Boo. I tried connecting a few more times and each time I couldn’t get the single connection. I disabled some logins for our monitoring services and couldn’t connect to the instance because something was getting the single connection first. I may also have been hitting my head on my desk out of frustration. After fighting with it for far longer than I’m going to admit, I gave up. I knew I was going to just have to rebuild the server from my scripts, and attempt to recreate the linked servers from scratch. Knowing it was inevitable, I went ahead and proceeded with the upgrade to SQL Server 2019. When that was done, I executed all my scripts, got the databases back in place, and released data explorer back to the world.

The only things still missing were the linked servers. While I was happy to have moved the SQL upgrades along, I was very angry with myself for missing that script in the first place. The server had not received much love, and I didn’t have the linked server, which was created long before me, scripted out and uploaded to GitHub (yeah, I know that was also dumb). I setup the linked servers by hand but couldn’t get them to connect. After a very long day I knew I wouldn’t need the linked server until the weekend, so I left it to be fixed the next morning.

Recovering the Lost Linked Servers

The next day, I had to get the linked servers working. My attempts to create them by hand failed miserably. I had the system backups from before the upgrade, so I wanted to try to get the details out of them. I did several things that didn’t work, including restoring the master database to a different server, under a different name (i.e. master_old) and trying to query the linked server info.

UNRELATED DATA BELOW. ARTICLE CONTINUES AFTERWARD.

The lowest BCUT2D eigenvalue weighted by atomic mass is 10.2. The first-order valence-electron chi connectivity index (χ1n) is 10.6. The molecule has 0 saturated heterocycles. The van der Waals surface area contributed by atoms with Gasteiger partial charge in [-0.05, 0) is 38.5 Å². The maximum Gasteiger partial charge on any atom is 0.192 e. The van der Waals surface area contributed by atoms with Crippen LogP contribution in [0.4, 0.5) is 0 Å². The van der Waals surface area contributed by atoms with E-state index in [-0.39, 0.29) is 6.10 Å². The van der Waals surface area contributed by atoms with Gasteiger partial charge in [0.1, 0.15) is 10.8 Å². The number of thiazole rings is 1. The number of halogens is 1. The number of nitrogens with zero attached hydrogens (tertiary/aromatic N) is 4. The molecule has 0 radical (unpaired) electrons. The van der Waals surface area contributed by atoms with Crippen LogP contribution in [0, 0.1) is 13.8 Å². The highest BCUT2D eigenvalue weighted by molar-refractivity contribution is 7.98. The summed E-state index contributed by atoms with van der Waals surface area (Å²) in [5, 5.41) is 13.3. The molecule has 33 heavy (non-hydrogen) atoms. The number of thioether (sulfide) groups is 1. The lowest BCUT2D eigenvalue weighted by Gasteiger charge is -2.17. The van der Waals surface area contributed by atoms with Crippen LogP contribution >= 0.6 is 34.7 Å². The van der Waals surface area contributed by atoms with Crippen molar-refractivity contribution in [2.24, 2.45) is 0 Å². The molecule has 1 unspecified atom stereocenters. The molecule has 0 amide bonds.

Finally, I decided to create a new test server, install SQL Server 2017, and restore the master database to it. I setup a new build process to create a VM with a single disk drive, with just enough space for Windows and SQL to be installed on it. I installed SQL Server 2017 to the same CU I needed, and it was time to try the restore again. My thinking was, I could pretty much do anything to this SQL instance in order to get to the linked server data I wanted.

Using the same commands as above, I set the instance to single user mode, and then attempted to connect to the instance. No error message this time. I was in the instance as the sole user…success. Now that I was connected it was time to restore:

RESTORE DATABASE master FROM DISK = 'C:\Backups\master.bak' WITH REPLACE

I received no errors. It looked like everything worked. I opened up the SQL Server Configuration Manager, started the SQL service, and refreshed the page. The SQL service stopped. Uh oh, something is wrong. I went to the error log and popped it open. There was a giant error:

2020-02-06 16:42:24.74 spid9s Starting up database ‘model’.

2020-02-06 16:42:24.74 spid9s Error: 17204, Severity: 16, State: 1.

2020-02-06 16:42:24.74 spid9s FCB::Open failed: Could not open file C:\Program Files\Microsoft SQL Server\MSSQL12.MSSQLSERVER\MSSQL\DATA\model.mdf for file number 1. OS error: 3(The system cannot find the path specified.).

2020-02-06 16:42:24.74 spid9s Database ‘model’ cannot be opened due to inaccessible files or insufficient memory or disk space. See the SQL Server errorlog for details.